Day 4: Rome to ? (in Tuscany)
Day 5: ?
Day 6: ?
Day 7: ?
Day 8: ?? in Tuscany to Pisa (quick pit stop), then onto Cinque Terre, night in Cinque.
Day 8: Cinque T, night in Cinque T
Day 9: Depart


Check out this link, this place offers cooking classes. You could be there in 3 hours from Rome, changing trains in Florence. Marradi is a very beautiful small town, surrounded by spectacular scenery. A 22-minute train ride north will bring you to Brisighella, another beauty.
https://www.palazzotorriani.it/en/


mazzaschi Feb 9th, 2020 05:09 AM

StCirq is right, but that doesn't mean Italians won't interact with you, just don't expect it in the center of Florence or Monterosso. Have a look at Pistoia - it has some excellent attractions, it's not a large city, and the locals have not been hardened off by a zillion tourists.

bvlenci Feb 9th, 2020 12:33 PM

If you want a good base, with access to public transportation, I suggest Buonconvento. The town itself is pretty nice, and it's a hub for local bus service; many buses to smaller towns in Tuscany have a change in Buonconvento. There is also a train station there, with connections to Florence and Siena. If you get lodgings there, make sure that they're right in town, in walking distance to the train and bus services. (That pretty much rules out the swimming pool, but most pools wouldn't be operational in early June, anyway.)

We once stayed in this very nice rural lodging near the charming town of Pitigliano, on the southern edge of Tuscany. It's very hard to reach with public transportation, but the owner does give cooking lessons, and they have a pool. (I would check if it would be open when you are there,)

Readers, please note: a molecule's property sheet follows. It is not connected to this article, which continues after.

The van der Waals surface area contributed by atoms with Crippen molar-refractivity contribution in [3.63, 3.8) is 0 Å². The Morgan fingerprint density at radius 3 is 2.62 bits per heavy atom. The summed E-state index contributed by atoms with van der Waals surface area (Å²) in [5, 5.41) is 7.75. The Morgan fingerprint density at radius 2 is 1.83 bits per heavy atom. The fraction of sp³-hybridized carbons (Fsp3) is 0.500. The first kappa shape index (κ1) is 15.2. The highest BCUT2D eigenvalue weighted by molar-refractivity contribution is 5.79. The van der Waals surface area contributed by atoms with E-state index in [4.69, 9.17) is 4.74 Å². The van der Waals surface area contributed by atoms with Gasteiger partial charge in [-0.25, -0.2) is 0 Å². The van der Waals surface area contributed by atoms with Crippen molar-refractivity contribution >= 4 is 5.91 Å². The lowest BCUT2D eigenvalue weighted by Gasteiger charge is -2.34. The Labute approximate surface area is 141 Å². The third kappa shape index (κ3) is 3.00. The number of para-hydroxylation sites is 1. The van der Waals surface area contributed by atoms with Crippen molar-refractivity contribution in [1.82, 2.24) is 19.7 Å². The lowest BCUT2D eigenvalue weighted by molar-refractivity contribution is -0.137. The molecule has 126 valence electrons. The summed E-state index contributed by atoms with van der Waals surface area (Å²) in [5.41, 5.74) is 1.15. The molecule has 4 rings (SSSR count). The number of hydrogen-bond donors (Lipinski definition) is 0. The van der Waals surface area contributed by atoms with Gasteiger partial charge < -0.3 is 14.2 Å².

https://www.booking.com/hotel/it/agr...sio.en-gb.html

Interacting with the locals is a bit hit or miss. You may run into very friendly and gregarious people, or you might encounter local curmudgeons. A lot depends on you, of course. At best, you probably wouldn't have more interaction than the "Where are you from?", "I have an uncle in Des Moines", type of conversation.

alexandra772 Feb 9th, 2020 11:48 PM

Thank you so much to all who have replied. Checking out those places now. Much appreciated! :)

Flem04 Feb 14th, 2020 05:17 AM

I am taking a class from Jul's Kitchen https://en.julskitchen.com in Tuscany. You can hire a driver to take you to and from the class from Siena.

HappyTrvlr Feb 15th, 2020 08:28 AM

This post shows how when visiting Tuscany or Umbria a rental car is the best option. We have been there many times and always have a car. You will miss a lot of Tuscany without a car.

bilboburgler Feb 15th, 2020 01:35 PM

Another vote for Buonconvento, a real town along a valley bottom with public transport.

bvlenci Feb 16th, 2020 01:15 AM


Originally Posted by HappyTrvlr (Post 17064197)
This post shows how when visiting Tuscany or Umbria a rental car is the best option. We have been there many times and always have a car. You will miss a lot of Tuscany without a car.

Without a car you can at least see some pretty countryside, and some nice towns and villages.

Even with a car you'll miss a lot of Tuscany.